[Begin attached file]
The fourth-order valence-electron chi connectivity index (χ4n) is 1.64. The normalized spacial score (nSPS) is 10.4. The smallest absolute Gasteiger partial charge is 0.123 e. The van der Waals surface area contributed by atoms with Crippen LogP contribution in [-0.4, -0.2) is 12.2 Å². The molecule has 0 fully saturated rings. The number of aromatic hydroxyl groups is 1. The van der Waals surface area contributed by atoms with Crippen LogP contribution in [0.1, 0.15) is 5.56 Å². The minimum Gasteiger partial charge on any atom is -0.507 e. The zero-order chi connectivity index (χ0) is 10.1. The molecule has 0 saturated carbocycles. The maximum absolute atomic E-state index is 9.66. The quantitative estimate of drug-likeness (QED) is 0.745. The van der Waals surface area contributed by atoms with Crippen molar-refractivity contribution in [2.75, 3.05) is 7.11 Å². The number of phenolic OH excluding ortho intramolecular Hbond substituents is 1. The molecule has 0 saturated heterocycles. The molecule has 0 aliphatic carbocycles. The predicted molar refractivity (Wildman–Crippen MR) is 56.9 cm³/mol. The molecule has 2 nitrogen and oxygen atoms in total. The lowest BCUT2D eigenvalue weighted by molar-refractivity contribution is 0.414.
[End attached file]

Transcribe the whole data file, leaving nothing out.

The fourth-order valence-electron chi connectivity index (χ4n) is 1.64. The normalized spacial score (nSPS) is 10.4. The smallest absolute Gasteiger partial charge is 0.123 e. The van der Waals surface area contributed by atoms with Crippen LogP contribution in [-0.4, -0.2) is 12.2 Å². The molecule has 0 fully saturated rings. The number of aromatic hydroxyl groups is 1. The van der Waals surface area contributed by atoms with Crippen LogP contribution in [0.1, 0.15) is 5.56 Å². The minimum Gasteiger partial charge on any atom is -0.507 e. The zero-order chi connectivity index (χ0) is 10.1. The molecule has 0 saturated carbocycles. The maximum absolute atomic E-state index is 9.66. The quantitative estimate of drug-likeness (QED) is 0.745. The van der Waals surface area contributed by atoms with Crippen molar-refractivity contribution in [2.75, 3.05) is 7.11 Å². The number of phenolic OH excluding ortho intramolecular Hbond substituents is 1. The molecule has 0 saturated heterocycles. The molecule has 0 aliphatic carbocycles. The predicted molar refractivity (Wildman–Crippen MR) is 56.9 cm³/mol. The molecule has 2 nitrogen and oxygen atoms in total. The lowest BCUT2D eigenvalue weighted by molar-refractivity contribution is 0.414.